If Saudi banks were meant to be feeling the pain of lower oil prices, their first-quarter financial results do not appear to show it.

Two of the smaller lenders, Saudi Hollandi and Bank Aljazira, showed impressive increases in profit – 43 per cent and 30 per cent respectively. Overall, the kingdom’s banks recorded year-on-year profit growth of 5.4 per cent in the first quarter of 2015, following a generally positive 2014.

Only Al-Rajhi Bank, the large Islamic lender, bucked the trend, revealing a 11 per cent drop in first-quarter net profit to SR1.5bn ($400m). Generally, the bigger Saudi banks have reported solid, albeit unspectacular, bottom line growth, with National Commercial Bank’s 2.8 per cent increase and Sabb’s 3.2 per cent expansion confirming earnings growth in the low single figures.

Strong 2014

The kingdom’s 12 listed banks reported a healthy 2014, with combined profits rising by more than 10.2 per cent to SR41.6bn, thanks largely to increases in commission fees and revenues improving performance. Take out the underperformers from last year – Al-Rajhi and Bank Aljazira (which was hit by a large provisioning in the third quarter of 2014) – and the sector as a whole would have shown a net profit rise of more than 15 per cent.

But with weaker oil prices and subdued credit growth in 2015, Saudi lenders are expected to struggle to match that performance this year.

Growing loan books amid tepid confidence is a challenge. “There are a number of factors that are pushing down growth in credit to the private sector, and one of them is the negative sentiment in the private sector,” says Fahad Alturki, chief economist and head of research at the local Jadwa Investment. “There are worries that the government may not maintain higher government spending.”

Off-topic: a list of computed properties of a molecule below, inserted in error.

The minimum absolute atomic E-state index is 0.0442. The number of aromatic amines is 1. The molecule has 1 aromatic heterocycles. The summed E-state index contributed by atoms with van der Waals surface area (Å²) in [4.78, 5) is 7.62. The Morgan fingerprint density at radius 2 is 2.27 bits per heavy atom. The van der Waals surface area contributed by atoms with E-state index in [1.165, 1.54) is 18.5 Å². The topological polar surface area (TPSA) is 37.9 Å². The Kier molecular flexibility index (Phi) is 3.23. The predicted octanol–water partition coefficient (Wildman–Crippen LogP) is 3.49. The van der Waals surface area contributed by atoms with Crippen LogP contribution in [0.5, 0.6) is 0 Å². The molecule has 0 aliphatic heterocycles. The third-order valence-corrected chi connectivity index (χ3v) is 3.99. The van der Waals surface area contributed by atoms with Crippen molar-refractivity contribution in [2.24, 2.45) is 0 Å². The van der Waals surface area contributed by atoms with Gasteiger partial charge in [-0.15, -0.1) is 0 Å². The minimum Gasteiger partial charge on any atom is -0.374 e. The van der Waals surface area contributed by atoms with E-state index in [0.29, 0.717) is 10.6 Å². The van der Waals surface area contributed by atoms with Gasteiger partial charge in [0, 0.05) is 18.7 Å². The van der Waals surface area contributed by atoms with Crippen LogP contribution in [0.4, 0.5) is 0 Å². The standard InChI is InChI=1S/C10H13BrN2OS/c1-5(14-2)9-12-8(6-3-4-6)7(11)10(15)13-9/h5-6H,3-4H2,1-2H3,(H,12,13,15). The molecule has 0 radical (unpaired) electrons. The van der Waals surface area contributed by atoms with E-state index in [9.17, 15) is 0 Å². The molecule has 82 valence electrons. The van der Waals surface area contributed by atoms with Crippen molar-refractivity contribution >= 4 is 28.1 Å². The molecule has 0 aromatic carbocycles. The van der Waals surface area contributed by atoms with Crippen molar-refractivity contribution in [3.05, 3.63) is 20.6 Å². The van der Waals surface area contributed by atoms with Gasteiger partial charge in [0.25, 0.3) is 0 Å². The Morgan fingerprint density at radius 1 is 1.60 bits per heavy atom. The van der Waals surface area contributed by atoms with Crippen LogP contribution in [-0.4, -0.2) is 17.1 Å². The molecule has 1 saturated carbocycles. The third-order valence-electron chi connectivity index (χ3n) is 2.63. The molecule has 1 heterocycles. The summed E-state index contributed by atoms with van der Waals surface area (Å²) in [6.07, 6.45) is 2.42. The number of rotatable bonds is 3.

Many Saudi businesses have long memories and are thinking back to the 1980-90s, when a period of lower oil prices forced projects to halt and, all too often, delayed payments. Analysts dismiss this comparison, however. “The picture is not comparable with the situation in the 1990s because the sovereign balance sheet is so much stronger now, with large reserves and low debt,” says Alturki.

That message has not yet sunk in, and banks’ loan book growth has been slowing as a consequence. Retail-oriented lenders such as Al-Rajhi have been particularly exposed to these worries, although banks are still rolling out new branches at a brisk pace, with a total of 25 added in the first quarter, according to the latest bulletin by Saudi Arabian Monetary Agency (Sama), the central bank. 

Saudi banks remain highly liquid. According to Jadwa Investment, deposits at Sama in excess of the regulatory requirement stayed over SR50bn, accounting for 40 per cent of total bank reserves in March. The strong growth in bank deposits meant the loan-to-deposit ratio fell to its lowest in almost a year, at 79.2 per cent. The deposit increase in part reflects the munificence of Saudi Arabia’s new monarch, King Salman bin Abdulaziz al-Saud, who announced a sizeable bonus for public sector workers on assuming the throne.